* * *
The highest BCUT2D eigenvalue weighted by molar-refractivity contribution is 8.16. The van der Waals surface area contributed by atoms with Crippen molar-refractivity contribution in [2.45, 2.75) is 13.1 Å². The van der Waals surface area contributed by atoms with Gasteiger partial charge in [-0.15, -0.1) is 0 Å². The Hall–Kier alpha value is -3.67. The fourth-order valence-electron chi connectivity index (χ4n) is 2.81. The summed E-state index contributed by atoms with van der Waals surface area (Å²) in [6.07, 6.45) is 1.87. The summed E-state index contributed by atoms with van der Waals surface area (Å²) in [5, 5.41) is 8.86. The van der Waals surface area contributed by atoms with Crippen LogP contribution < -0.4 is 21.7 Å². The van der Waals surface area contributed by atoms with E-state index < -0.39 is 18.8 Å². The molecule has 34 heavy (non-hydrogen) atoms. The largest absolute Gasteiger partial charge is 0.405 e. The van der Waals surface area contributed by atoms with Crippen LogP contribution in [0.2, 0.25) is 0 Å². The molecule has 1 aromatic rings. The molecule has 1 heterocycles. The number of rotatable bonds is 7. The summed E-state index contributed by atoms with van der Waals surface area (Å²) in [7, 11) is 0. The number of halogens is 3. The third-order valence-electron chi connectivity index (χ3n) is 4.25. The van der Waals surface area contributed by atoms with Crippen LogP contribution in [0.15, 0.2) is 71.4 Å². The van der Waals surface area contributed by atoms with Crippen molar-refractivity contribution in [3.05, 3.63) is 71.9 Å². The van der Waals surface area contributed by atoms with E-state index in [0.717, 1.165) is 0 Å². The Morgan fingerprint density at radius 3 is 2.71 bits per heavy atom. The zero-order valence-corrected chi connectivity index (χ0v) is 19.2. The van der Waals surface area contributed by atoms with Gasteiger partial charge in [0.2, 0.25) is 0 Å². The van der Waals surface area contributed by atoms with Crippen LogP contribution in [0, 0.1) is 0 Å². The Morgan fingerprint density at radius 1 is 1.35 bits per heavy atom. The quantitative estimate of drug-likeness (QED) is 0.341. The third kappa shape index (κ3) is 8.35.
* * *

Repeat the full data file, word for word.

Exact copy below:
The highest BCUT2D eigenvalue weighted by molar-refractivity contribution is 8.16. The van der Waals surface area contributed by atoms with Crippen molar-refractivity contribution in [2.45, 2.75) is 13.1 Å². The van der Waals surface area contributed by atoms with Gasteiger partial charge in [-0.15, -0.1) is 0 Å². The Hall–Kier alpha value is -3.67. The fourth-order valence-electron chi connectivity index (χ4n) is 2.81. The summed E-state index contributed by atoms with van der Waals surface area (Å²) in [6.07, 6.45) is 1.87. The summed E-state index contributed by atoms with van der Waals surface area (Å²) in [5, 5.41) is 8.86. The van der Waals surface area contributed by atoms with Crippen LogP contribution < -0.4 is 21.7 Å². The van der Waals surface area contributed by atoms with E-state index < -0.39 is 18.8 Å². The molecule has 34 heavy (non-hydrogen) atoms. The largest absolute Gasteiger partial charge is 0.405 e. The van der Waals surface area contributed by atoms with Crippen LogP contribution in [0.2, 0.25) is 0 Å². The molecule has 1 aromatic rings. The molecule has 1 heterocycles. The number of rotatable bonds is 7. The summed E-state index contributed by atoms with van der Waals surface area (Å²) in [7, 11) is 0. The number of halogens is 3. The third-order valence-electron chi connectivity index (χ3n) is 4.25. The van der Waals surface area contributed by atoms with Crippen LogP contribution in [0.15, 0.2) is 71.4 Å². The van der Waals surface area contributed by atoms with Crippen molar-refractivity contribution in [3.05, 3.63) is 71.9 Å². The van der Waals surface area contributed by atoms with E-state index in [0.717, 1.165) is 0 Å². The Morgan fingerprint density at radius 3 is 2.71 bits per heavy atom. The zero-order valence-corrected chi connectivity index (χ0v) is 19.2. The van der Waals surface area contributed by atoms with Gasteiger partial charge in [0.2, 0.25) is 0 Å². The van der Waals surface area contributed by atoms with Crippen LogP contribution in [0, 0.1) is 0 Å². The Morgan fingerprint density at radius 1 is 1.35 bits per heavy atom. The quantitative estimate of drug-likeness (QED) is 0.341. The third kappa shape index (κ3) is 8.35.